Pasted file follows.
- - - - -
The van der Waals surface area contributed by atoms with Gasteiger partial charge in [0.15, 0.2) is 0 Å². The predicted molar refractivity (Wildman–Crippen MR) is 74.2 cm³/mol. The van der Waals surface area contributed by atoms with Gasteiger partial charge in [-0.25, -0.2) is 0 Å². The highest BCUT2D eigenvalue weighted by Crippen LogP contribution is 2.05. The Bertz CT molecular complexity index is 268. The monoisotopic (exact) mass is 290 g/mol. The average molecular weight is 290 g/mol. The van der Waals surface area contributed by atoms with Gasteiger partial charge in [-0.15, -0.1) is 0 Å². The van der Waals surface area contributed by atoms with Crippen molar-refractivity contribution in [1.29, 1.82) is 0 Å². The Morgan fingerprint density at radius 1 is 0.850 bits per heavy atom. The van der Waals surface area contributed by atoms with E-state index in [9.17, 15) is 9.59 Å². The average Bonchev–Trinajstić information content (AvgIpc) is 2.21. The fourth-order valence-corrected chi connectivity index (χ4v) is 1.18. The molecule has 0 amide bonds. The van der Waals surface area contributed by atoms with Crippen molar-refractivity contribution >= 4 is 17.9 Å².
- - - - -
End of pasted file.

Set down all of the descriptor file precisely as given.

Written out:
The van der Waals surface area contributed by atoms with Gasteiger partial charge in [0.15, 0.2) is 0 Å². The predicted molar refractivity (Wildman–Crippen MR) is 74.2 cm³/mol. The van der Waals surface area contributed by atoms with Gasteiger partial charge in [-0.25, -0.2) is 0 Å². The highest BCUT2D eigenvalue weighted by Crippen LogP contribution is 2.05. The Bertz CT molecular complexity index is 268. The monoisotopic (exact) mass is 290 g/mol. The average molecular weight is 290 g/mol. The van der Waals surface area contributed by atoms with Gasteiger partial charge in [-0.15, -0.1) is 0 Å². The van der Waals surface area contributed by atoms with Crippen molar-refractivity contribution in [1.29, 1.82) is 0 Å². The Morgan fingerprint density at radius 1 is 0.850 bits per heavy atom. The van der Waals surface area contributed by atoms with E-state index in [9.17, 15) is 9.59 Å². The average Bonchev–Trinajstić information content (AvgIpc) is 2.21. The fourth-order valence-corrected chi connectivity index (χ4v) is 1.18. The molecule has 0 amide bonds. The van der Waals surface area contributed by atoms with Crippen molar-refractivity contribution >= 4 is 17.9 Å².